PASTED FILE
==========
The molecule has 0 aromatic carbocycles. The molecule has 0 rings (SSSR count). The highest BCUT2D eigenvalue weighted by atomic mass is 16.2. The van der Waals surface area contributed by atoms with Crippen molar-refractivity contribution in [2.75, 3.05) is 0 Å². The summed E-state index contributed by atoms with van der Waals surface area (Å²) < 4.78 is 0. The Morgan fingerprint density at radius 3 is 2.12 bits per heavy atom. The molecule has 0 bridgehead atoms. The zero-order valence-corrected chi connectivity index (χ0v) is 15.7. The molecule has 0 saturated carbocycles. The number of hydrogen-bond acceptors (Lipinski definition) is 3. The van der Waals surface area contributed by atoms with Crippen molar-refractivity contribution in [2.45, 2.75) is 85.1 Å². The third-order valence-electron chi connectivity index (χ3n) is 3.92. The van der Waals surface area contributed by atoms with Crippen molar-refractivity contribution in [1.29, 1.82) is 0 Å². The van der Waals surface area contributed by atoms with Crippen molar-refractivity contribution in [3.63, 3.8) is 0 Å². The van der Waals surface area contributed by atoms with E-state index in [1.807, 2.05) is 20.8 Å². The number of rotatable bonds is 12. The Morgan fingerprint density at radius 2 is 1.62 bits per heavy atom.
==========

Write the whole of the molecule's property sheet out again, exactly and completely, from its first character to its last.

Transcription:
The molecule has 0 aromatic carbocycles. The molecule has 0 rings (SSSR count). The highest BCUT2D eigenvalue weighted by atomic mass is 16.2. The van der Waals surface area contributed by atoms with Crippen molar-refractivity contribution in [2.75, 3.05) is 0 Å². The summed E-state index contributed by atoms with van der Waals surface area (Å²) < 4.78 is 0. The Morgan fingerprint density at radius 3 is 2.12 bits per heavy atom. The molecule has 0 bridgehead atoms. The zero-order valence-corrected chi connectivity index (χ0v) is 15.7. The molecule has 0 saturated carbocycles. The number of hydrogen-bond acceptors (Lipinski definition) is 3. The van der Waals surface area contributed by atoms with Crippen molar-refractivity contribution in [2.45, 2.75) is 85.1 Å². The third-order valence-electron chi connectivity index (χ3n) is 3.92. The van der Waals surface area contributed by atoms with Crippen molar-refractivity contribution in [1.29, 1.82) is 0 Å². The van der Waals surface area contributed by atoms with Crippen molar-refractivity contribution in [3.63, 3.8) is 0 Å². The van der Waals surface area contributed by atoms with E-state index in [1.807, 2.05) is 20.8 Å². The number of rotatable bonds is 12. The Morgan fingerprint density at radius 2 is 1.62 bits per heavy atom.